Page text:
Evolution of Skydiving Videos

In my youth, I would go skydiving at weekends.  My take-up of the sport was round about the time that digital video was coming onto the consumer market and into the world of freefall.  Most electronics shops sold high-end mini-DV units for four figure sums alongside VHS camcorders.  All units were relatively bulky and you required a homemade helmet with a camera-mount bracket on the front.

The films we produced then were rudimentary.  They were washed out and a bit shaky, and any that were edited were typically very basic montages set to some kind of dance-music sound-track.  Here’s an example I made earlier.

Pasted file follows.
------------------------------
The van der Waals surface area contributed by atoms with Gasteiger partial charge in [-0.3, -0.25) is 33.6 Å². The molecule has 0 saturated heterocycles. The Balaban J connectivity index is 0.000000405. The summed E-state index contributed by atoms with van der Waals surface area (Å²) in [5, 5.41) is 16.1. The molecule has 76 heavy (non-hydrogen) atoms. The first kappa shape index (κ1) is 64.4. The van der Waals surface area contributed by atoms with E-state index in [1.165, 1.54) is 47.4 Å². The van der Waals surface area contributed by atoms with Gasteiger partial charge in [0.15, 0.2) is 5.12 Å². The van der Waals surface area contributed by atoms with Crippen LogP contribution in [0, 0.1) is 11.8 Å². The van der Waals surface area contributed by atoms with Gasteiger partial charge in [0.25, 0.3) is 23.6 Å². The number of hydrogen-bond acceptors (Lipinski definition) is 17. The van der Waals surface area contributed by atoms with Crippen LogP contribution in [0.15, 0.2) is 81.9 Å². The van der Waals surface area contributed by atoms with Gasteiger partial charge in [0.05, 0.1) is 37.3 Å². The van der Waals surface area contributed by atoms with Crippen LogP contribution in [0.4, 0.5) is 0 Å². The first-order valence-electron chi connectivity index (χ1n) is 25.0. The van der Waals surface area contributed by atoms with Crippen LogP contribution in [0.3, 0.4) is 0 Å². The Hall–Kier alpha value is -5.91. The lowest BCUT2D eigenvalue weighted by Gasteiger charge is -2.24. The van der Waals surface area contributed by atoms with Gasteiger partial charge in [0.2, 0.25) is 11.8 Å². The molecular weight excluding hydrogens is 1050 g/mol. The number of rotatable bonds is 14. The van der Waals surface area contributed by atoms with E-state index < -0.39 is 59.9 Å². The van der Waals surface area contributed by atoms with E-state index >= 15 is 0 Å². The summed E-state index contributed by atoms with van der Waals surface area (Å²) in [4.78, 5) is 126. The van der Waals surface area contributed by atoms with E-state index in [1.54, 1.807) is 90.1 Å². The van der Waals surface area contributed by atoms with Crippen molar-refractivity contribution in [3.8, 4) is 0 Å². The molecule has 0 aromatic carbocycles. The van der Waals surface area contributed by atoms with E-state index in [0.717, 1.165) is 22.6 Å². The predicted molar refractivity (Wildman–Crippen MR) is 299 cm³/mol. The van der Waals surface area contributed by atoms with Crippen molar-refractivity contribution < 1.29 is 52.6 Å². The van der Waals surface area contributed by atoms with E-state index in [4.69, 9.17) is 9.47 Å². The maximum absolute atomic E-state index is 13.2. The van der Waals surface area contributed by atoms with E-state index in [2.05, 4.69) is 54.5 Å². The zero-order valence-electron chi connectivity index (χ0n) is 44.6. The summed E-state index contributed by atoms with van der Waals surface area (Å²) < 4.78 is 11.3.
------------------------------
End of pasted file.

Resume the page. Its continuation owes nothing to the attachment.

Compare that with this beautiful thing from design studio Betty Wants In, advertising a skydive centre in Melbourne. Its in a different league to what I saw being produced a decade ago, even from the professionals. Chief amongst its virtues is the focus on stillness and calm, and the relative stasis that you achieve in freefall (relative being the operative word). By contrast, when I was doing this sort of thing, the entire culture revolved around speed and the iconography was all cliched lightning bolts and flames. It shows how the practitioners of this relatively new genre have evolved, helped of course by the reduced price and size of HD video.